by WorldTribune Staff, May 23, 2017
Federal prosecutors in Charlotte last week indicted 83 members of the United Blood Nation (UBN) gang, including the “Godfather” of the UBN.
Pedro Gutierrez, who also goes by the nicknames “Magoo,” “Inferno” and “Light,” was running the 15,000-member UBN from a prison in upstate New York where he routinely conducted business via visitations, including several from North Carolina residents, the Raleigh News & Observer reported on May 23.
On May 22, federal prosecutors named Gutierrez, who is serving a murder sentence, as the head of all UBN operations.
As with many of the suspected UBN members named in the indictment, Gutierrez is charged with one count of conspiracy to participate in racketeering activity, better know as a RICO violation. It carries a potential prison sentence of 20 years to life and a $250,000 fine. He is scheduled to appear in federal court in Charlotte next month.
UBN formed in New York City’s notorious Rikers Island jail in 1993.
The News & Observer report said that many of the gang’s top leaders remain in New York custody – “up top” in gang parlance – “and still sign off on everything from UBN’s lucrative multi-state drug and weapons sales to racketeering, robbery and murder.”
The indictment against the 83 gang members details several meetings between the “Godfather” and North Carolina residents:
- On May 8, 2011, Gutierrez discussed gang business inside Wende Correctional Facility with Cynthia “Lady Bynt” Gilmore of Raleigh.
- On May 8, 2013, Gutierrez met with Montraya “Hardbody” Atkinson, also of Raleigh.
- In October 2014, the North Carolina delegation at Gutierrez’s prison included David “Gunz” Watson of Jacksonville and Bianca “Lady Gunz” Harrison of Raleigh.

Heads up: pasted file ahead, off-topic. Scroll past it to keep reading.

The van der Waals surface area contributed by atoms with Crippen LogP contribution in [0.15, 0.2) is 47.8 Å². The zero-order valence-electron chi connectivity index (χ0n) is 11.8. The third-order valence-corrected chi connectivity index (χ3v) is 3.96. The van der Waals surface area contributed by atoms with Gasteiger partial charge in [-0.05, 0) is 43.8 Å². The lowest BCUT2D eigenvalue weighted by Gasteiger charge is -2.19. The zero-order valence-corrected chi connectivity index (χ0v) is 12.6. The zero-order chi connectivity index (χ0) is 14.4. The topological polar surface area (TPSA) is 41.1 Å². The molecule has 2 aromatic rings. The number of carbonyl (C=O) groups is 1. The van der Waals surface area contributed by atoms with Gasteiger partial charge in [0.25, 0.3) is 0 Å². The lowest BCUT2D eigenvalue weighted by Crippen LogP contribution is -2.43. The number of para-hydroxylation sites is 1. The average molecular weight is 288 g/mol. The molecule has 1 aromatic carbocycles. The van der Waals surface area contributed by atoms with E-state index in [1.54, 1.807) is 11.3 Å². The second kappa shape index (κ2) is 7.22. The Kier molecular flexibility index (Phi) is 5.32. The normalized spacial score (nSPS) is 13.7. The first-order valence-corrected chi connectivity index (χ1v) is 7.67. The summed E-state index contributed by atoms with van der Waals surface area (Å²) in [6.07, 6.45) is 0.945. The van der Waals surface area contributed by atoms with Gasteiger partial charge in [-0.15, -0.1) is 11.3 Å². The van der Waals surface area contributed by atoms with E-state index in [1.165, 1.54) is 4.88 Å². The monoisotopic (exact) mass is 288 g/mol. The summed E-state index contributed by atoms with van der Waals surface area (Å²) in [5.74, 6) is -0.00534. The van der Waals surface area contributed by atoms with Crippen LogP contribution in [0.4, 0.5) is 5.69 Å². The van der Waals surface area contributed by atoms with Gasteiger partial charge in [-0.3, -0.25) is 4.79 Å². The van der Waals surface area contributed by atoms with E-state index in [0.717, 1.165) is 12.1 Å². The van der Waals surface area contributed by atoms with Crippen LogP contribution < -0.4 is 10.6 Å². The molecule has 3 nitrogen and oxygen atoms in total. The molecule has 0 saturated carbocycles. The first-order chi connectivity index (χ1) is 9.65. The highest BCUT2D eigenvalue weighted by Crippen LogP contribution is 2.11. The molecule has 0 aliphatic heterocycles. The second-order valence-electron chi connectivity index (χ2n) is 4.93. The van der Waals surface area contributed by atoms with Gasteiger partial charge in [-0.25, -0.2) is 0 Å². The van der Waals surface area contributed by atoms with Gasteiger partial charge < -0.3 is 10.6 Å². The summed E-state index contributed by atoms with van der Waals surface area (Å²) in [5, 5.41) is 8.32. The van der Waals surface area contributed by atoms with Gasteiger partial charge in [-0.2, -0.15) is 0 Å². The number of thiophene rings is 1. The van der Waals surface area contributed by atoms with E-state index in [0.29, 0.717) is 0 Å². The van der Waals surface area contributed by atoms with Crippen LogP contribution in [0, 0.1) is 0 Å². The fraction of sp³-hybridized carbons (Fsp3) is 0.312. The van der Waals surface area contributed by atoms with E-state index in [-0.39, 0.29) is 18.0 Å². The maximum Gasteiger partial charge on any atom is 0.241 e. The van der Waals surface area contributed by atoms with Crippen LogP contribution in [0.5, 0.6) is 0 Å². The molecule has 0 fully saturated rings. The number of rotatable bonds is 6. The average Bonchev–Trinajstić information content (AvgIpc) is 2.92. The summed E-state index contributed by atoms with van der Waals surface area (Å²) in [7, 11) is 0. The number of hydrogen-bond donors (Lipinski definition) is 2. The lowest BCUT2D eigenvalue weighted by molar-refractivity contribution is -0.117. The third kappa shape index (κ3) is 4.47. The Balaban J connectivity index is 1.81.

As the meetings went on, “a steady stream of money in the form of gang dues flowed into the prison accounts of Gutierrez and two other UBN leaders, known as ‘Big Homies’ or ‘Original Gangsters,’ ” the News & Observer report said.
In the indictment, the U.S. Attorney’s Office announced it wnts to drain the inmate accounts of Gutierrez, James Buxton and Omario “Uno B” Rosario. It’s not clear how much money they contain.
The News & Observer noted that Charlotte and North Carolina are “painfully familiar” with the UBN’s ability to operate from behind bars.
- A 2012 UBN indictment in Charlotte revealed that both the gang’s top North Carolina leader and a member of its national council in New York continued to direct the gang’s day-to-day operations while in prison. “It’s troubling for this court that incarceration did not stop you,” U.S. District Judge Frank Whitney of Charlotte told Daryl “OG Powerful” Wilkinson, who was serving a murder sentence in New York when a Charlotte grand jury indicted him for racketeering, according to a transcript from Wilkinson’s 2014 trial.
- In 2014, an imprisoned UBN leader using a contraband cellphone, sent more than 100 texts to direct the kidnapping of the father of the Raleigh prosecutor who put him in prison.
- Also in 2014, Jamell “Murda Mel” Cureton of Charlotte, then an inmate of the Mecklenburg County Jail, ordered and helped plan the murders of Doug and Debbie London of Lake Wylie, S.C., to keep them from testifying against Cureton and two other gang members who tried to rob the couple’s mattress company.